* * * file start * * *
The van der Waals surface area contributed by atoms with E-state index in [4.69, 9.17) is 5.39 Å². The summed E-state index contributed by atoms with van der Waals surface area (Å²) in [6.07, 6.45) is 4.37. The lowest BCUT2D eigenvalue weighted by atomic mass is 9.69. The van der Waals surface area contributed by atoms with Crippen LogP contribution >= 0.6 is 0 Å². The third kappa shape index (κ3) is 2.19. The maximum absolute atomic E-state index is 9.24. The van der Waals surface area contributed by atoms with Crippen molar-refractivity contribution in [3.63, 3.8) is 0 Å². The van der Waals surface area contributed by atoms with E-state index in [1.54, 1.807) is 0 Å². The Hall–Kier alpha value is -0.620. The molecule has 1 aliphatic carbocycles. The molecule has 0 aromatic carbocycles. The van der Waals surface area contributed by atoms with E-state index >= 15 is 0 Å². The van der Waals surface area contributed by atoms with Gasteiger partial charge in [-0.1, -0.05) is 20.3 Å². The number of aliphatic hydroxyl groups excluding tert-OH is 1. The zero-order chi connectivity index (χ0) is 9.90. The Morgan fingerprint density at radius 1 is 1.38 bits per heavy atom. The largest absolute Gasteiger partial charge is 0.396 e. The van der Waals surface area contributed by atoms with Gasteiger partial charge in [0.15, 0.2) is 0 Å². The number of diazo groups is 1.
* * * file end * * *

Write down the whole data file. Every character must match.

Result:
The van der Waals surface area contributed by atoms with E-state index in [4.69, 9.17) is 5.39 Å². The summed E-state index contributed by atoms with van der Waals surface area (Å²) in [6.07, 6.45) is 4.37. The lowest BCUT2D eigenvalue weighted by atomic mass is 9.69. The van der Waals surface area contributed by atoms with Crippen LogP contribution >= 0.6 is 0 Å². The third kappa shape index (κ3) is 2.19. The maximum absolute atomic E-state index is 9.24. The van der Waals surface area contributed by atoms with Crippen molar-refractivity contribution in [3.63, 3.8) is 0 Å². The van der Waals surface area contributed by atoms with E-state index in [1.54, 1.807) is 0 Å². The Hall–Kier alpha value is -0.620. The molecule has 1 aliphatic carbocycles. The molecule has 0 aromatic carbocycles. The van der Waals surface area contributed by atoms with E-state index >= 15 is 0 Å². The van der Waals surface area contributed by atoms with Gasteiger partial charge in [-0.1, -0.05) is 20.3 Å². The number of aliphatic hydroxyl groups excluding tert-OH is 1. The zero-order chi connectivity index (χ0) is 9.90. The Morgan fingerprint density at radius 1 is 1.38 bits per heavy atom. The largest absolute Gasteiger partial charge is 0.396 e. The van der Waals surface area contributed by atoms with Gasteiger partial charge in [0.15, 0.2) is 0 Å². The number of diazo groups is 1.